By Sarah Begley
January 7, 2016

One of the central tenets of Marie Kondo’s world-renowned tidying method is that books should not be stored–if you’ve read something once, she says, you’ve absorbed it and should discard it from your life. Yet just over a year after the U.S. release of The Life-Changing Magic of Tidying Up, which has sold more than 3 million copies in 35 languages, she’s back with a companion book, Spark Joy: An Illustrated Master Class on the Art of Organizing and Tidying Up. For Kondo’s adherents, this will be one more item to thank for its service before dutifully placing it on the discard pile when completed.

Spark Joy offers visual instructions for her complex folding method, which involves storing clothes upright, not flat, so that opening a drawer reveals its full contents. Kondo also reiterates that when sorting through your possessions, only those objects that “spark joy” when held should be kept. This has given Kondo a reputation for minimalism, but in fact, readers will see she’s inarguably pro-stuff: she owns 19 sets of chopstick rests; advocates for decorating your home with beloved baubles and tchotchkes even if they have no use; and empathizes with possessions, covering up stuffed animals’ eyes before throwing them out and ruling that “balling your socks and stockings, or tying them into knots, is cruel.”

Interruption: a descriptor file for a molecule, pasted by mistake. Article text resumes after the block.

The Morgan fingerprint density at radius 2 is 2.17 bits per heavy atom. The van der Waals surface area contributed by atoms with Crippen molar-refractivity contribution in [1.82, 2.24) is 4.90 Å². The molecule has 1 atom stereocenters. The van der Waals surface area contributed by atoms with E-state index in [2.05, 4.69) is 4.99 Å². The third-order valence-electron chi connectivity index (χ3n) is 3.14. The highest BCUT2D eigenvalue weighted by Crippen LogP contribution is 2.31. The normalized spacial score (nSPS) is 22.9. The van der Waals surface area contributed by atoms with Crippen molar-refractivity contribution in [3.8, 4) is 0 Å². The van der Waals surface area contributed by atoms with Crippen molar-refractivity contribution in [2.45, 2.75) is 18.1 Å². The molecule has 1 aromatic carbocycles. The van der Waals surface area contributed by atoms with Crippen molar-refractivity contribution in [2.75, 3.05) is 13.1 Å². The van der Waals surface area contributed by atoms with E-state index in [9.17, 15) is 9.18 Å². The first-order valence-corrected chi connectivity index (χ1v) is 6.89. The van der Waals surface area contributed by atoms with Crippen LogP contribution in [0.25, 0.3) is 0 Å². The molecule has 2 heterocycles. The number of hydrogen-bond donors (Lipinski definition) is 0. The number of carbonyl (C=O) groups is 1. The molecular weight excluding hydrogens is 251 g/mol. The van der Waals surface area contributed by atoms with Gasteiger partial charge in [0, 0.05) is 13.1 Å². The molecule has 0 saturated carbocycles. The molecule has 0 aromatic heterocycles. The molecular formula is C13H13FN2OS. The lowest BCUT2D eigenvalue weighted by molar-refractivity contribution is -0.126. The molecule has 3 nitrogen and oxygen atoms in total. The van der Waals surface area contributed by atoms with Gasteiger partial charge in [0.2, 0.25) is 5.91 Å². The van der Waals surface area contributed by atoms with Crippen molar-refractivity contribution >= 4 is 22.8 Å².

Following the “KonMari” method to the letter would be hugely time-consuming, and readers may prefer to pick and choose some of the smaller life hacks she offers, like keeping warranties in a clear plastic folder to help you remember to throw them out when they expire. But Kondo has real confidence in her regimen’s ability to transform the neatnik as well as the house. “Life truly begins,” she writes, “only after you have put your house in order.”

READ MORE: America’s Clutter Problem

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This appears in the January 18, 2016 issue of TIME.

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